Preparations well under way for Lord Mayor's Parade
Mary HamiltonBaton twirlers, drama groups, truckers and Star Wars fans will be parading atop fantastic floats in the Lord Mayor's Procession next month.Mary Hamilton
Baton twirlers, drama groups, truckers and Star Wars fans will be parading atop fantastic floats in the Lord Mayor's Procession next month.
The deadline to submit a float for the parade is fast approaching, and about 2,000 people are expected to take part in this year's carnival extravaganza through the centre of Norwich.
A host of city groups have already signed up, including Open Youth Centre in Norwich, the Wild Stallion Dance Ranch in Thorpe St Andrew, Angel Road junior school and others from charities and schools to fan clubs and drama groups.
The East Norfolk Militia will be marching the route in re-enactment costumes, and floats themed around Cinderella, Star Wars and Willy Wonka and the Chocolate Factory are all on the list for the procession.
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The 222 Battalion Squadron air cadets will be celebrating their 25th anniversary with a float at the event, along with the East Coast Truckers, who work to brighten the lives of children with special needs.
They will be among a huge variety of floats and walking exhibits who will brighten the streets of Norwich on July 10 as they parade around the Castle, and more than 30,000 people are expected to line the procession route to see them pass by.
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City council events manager Helen Selleck said: 'It's great fun - it's a brilliant party for the whole city.
'Everyone who takes part says it is good to work with people to create something that is completely different and new.
'And it does everyone good to celebrate and party and really enjoy Norwich with a carnival atmosphere.'
The Lord Mayor's procession has roots going back about 350 years to medieval times, when civic pageants would be held through the city centre.
Its modern form retains some of the medieval elements, including Norwich's traditional dragon mascot and a celebratory fireworks display at the Castle after the parade.
'We have been doing this for hundreds of years and it keeps getting better,' said Ms Selleck. 'The modern procession is essentially a carnival.
'It's all about creating costumes and making attractive floats - we put on our finery and parade through the streets.
'It gets the whole city community mixing together and celebrating the things that make Norwich special and its unique culture. We do ask people to create something exciting for the procession, not just an A-board advertising a business or something that people won't enjoy watching.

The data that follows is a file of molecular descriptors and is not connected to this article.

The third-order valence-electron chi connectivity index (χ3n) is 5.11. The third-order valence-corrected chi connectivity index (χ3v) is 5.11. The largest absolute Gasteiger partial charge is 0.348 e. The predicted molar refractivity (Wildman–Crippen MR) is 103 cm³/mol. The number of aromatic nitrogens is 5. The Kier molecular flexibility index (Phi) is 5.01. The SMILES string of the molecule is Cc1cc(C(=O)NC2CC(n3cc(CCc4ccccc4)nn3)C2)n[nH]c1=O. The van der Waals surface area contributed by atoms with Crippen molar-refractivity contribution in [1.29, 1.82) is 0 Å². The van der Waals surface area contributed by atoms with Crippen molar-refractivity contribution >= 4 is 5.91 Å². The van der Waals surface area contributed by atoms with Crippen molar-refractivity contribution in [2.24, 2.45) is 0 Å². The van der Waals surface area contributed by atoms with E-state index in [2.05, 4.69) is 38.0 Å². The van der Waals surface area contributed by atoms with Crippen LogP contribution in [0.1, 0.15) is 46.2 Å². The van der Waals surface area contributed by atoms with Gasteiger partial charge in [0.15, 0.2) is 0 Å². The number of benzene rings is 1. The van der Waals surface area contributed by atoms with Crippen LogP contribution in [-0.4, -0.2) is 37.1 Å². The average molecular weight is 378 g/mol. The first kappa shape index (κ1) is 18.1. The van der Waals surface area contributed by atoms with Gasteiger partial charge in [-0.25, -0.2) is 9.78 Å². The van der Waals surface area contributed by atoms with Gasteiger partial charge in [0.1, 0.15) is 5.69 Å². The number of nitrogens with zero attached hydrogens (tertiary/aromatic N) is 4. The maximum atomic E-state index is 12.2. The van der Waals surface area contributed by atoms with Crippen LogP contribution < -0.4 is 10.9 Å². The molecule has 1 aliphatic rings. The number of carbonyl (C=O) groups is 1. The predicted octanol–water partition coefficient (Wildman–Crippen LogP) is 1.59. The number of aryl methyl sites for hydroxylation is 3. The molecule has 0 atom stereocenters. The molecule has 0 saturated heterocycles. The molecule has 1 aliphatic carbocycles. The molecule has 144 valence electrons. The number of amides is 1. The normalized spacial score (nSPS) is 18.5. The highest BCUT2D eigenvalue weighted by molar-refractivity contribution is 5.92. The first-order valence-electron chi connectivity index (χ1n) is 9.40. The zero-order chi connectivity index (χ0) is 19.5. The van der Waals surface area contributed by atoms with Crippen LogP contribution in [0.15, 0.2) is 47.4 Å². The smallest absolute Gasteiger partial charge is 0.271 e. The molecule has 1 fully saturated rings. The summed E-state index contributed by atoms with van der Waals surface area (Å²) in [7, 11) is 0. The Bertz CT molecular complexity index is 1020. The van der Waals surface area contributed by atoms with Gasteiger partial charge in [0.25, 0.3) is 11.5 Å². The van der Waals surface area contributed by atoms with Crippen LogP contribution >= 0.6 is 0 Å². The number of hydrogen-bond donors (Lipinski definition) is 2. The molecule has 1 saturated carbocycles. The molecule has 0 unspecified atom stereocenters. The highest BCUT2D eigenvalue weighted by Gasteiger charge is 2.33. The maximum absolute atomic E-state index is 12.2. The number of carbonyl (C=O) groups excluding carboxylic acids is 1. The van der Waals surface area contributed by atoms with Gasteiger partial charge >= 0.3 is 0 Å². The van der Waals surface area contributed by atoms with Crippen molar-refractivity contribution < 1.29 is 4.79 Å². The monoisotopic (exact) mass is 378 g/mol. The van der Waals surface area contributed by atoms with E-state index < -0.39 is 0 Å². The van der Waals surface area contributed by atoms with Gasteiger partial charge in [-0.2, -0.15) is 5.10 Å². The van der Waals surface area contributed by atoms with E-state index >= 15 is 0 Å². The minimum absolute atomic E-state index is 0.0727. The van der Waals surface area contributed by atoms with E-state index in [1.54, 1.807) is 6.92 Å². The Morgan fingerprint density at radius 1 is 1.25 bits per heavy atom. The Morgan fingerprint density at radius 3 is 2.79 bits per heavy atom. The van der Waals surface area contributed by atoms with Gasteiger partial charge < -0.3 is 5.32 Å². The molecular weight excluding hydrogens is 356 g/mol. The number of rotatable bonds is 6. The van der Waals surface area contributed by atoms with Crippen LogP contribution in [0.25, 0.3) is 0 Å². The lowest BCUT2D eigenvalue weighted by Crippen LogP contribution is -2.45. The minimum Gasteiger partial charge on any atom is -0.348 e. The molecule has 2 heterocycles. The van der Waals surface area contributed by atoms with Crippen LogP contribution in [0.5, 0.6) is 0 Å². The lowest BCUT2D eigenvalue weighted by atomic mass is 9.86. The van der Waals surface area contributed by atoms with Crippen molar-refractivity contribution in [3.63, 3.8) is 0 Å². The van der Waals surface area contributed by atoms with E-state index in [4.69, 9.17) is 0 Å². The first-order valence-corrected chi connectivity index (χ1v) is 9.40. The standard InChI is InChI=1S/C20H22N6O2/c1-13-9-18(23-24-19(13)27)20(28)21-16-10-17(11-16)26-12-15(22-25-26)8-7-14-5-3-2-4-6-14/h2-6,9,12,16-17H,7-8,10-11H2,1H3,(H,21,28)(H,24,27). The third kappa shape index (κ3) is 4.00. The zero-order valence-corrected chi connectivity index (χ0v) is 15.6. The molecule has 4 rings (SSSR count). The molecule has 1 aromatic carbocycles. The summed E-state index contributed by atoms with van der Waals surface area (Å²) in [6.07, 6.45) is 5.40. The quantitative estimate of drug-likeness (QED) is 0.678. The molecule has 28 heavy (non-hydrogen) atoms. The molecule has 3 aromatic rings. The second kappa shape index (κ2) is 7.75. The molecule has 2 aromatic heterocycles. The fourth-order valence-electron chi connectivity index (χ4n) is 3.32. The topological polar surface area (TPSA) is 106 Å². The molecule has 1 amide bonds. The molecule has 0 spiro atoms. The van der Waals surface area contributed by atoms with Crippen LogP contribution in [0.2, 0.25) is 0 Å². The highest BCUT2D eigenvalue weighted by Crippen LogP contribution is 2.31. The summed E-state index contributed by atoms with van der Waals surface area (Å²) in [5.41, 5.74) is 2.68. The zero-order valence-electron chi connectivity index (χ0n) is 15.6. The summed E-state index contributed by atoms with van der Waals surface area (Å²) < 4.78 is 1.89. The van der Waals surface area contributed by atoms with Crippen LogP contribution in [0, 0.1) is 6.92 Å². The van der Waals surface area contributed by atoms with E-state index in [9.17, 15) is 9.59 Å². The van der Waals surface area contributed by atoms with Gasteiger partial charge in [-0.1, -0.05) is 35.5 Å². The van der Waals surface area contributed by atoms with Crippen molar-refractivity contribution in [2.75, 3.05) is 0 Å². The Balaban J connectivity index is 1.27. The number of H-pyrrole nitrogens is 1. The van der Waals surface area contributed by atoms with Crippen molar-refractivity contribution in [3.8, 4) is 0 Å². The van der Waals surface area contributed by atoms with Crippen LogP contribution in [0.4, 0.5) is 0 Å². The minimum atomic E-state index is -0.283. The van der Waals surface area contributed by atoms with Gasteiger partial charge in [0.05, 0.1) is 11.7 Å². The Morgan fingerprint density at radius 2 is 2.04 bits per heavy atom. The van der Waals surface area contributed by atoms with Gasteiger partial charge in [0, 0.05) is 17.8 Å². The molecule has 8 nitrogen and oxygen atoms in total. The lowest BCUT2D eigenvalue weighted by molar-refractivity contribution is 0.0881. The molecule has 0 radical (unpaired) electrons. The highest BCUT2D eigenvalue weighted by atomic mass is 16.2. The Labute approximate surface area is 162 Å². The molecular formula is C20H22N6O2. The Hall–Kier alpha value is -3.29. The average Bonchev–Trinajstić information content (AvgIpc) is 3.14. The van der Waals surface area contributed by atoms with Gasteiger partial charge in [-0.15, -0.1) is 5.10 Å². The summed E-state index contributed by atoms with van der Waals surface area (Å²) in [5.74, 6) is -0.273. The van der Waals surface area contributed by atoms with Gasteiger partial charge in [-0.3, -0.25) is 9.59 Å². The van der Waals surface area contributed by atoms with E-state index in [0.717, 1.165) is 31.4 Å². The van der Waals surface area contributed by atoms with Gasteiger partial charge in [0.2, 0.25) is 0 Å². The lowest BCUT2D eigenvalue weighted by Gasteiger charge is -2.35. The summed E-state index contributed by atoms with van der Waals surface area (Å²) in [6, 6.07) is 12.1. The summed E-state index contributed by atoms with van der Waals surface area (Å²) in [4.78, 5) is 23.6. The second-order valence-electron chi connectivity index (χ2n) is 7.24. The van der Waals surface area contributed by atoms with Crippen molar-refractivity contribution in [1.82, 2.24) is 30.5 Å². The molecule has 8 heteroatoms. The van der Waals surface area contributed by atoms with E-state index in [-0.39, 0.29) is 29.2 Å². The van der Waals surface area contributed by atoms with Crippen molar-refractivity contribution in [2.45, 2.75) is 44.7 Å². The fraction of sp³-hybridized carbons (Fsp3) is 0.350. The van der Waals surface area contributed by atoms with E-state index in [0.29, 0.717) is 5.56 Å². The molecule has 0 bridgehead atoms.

'It's also important that whatever people make can move at about one mile per hour, as the procession goes very slowly and motorbikes or classic cars can overheat.
'A lot of groups walk now, but we do have some wild and wonderful designs every year.
'There is no theme, because we want everyone to have the opportunity to create something really unique and to have some fun at the same time.'
For more information or to request an application pack call Lewis Cook on 01603 212136 or email email@example.com. The deadline for applications is June 18.
The history of the Lord Mayor's procession
The Lord Mayor's procession has a history going back more than 200 years, with one procession held on Guild Day in 1780 with a banquet at the Assembly Rooms for the mayoral party and concerts, illuminations and fireworks for the less privileged.
Snap the Dragon was a central feature of medieval pageants in the city, breathing fire thanks to gunpowder tricks and originally being slayed by St George before becoming a more friendly dragon, leading the processions to clear the way through the city.
In 1821 to celebrate the coronation of King George IV, mayor William Rackham processed from the Guildhall to the Cathedtral with Waterloo veterans and troops.
A roast bull weighing 60st, 2,880 penny loaves and barrels of beer were served up in the marketplace, with a bonfire and fireworks.
After the 1835 Municipal Corporation Reform Act was passed, much of the pageantry of traditional Guild Day celebrations was ended, and the 1887 jubilee celebrations for Queen Victoria were more of a festi-val than a procession, with 11,000 children singing in the marketplace and fireworks in the evening.
In 1937 to celebrate King George VI's coronation there was a decorated procession including Snap the dragon, medieval Whifflers, commercial floats, Norwich's oldest woman Mrs Dunthorne aged 102, and exhibits by the Royal Norfolk regiment, nurses, lifeboat crews and a cross-section of Norfolk society.
In 1951 for the Festival of Britain there were three mile-long processions over a week. They were led by the Lord Mayor Eric Hinde, Snap the Dragon and the Whifflers, and featured tableaux of events and personalities in the history of Norwich including Boudicca, Amelia Opie and Elizabeth Fry.
In 1971 a proposal was put forward for the creation of 'A Grand Norwich Festival' by Harry Boreham, who was working for Eastern Counties Newspapers at the time.
By the following year the proposal had developed into a Norwich Week, with a procession led by the Lord Mayor as the high point.
Snap the Dragon was adopted as the festival mascot, and in 1976 the Snap 76 festival took place, with Lord Mayor Raymond Frostick leading the procession of more than 40 floats by youth groups, the post office, and a total of six dragons. The procession, themed around Norwich Through The Ages, marked the achievements of the city and was so successful that plans for a procession every two years were changed to a yearly event.
This year's celebration will mark the 34th modern celebration since the festival was revived, and will feature four days of public events.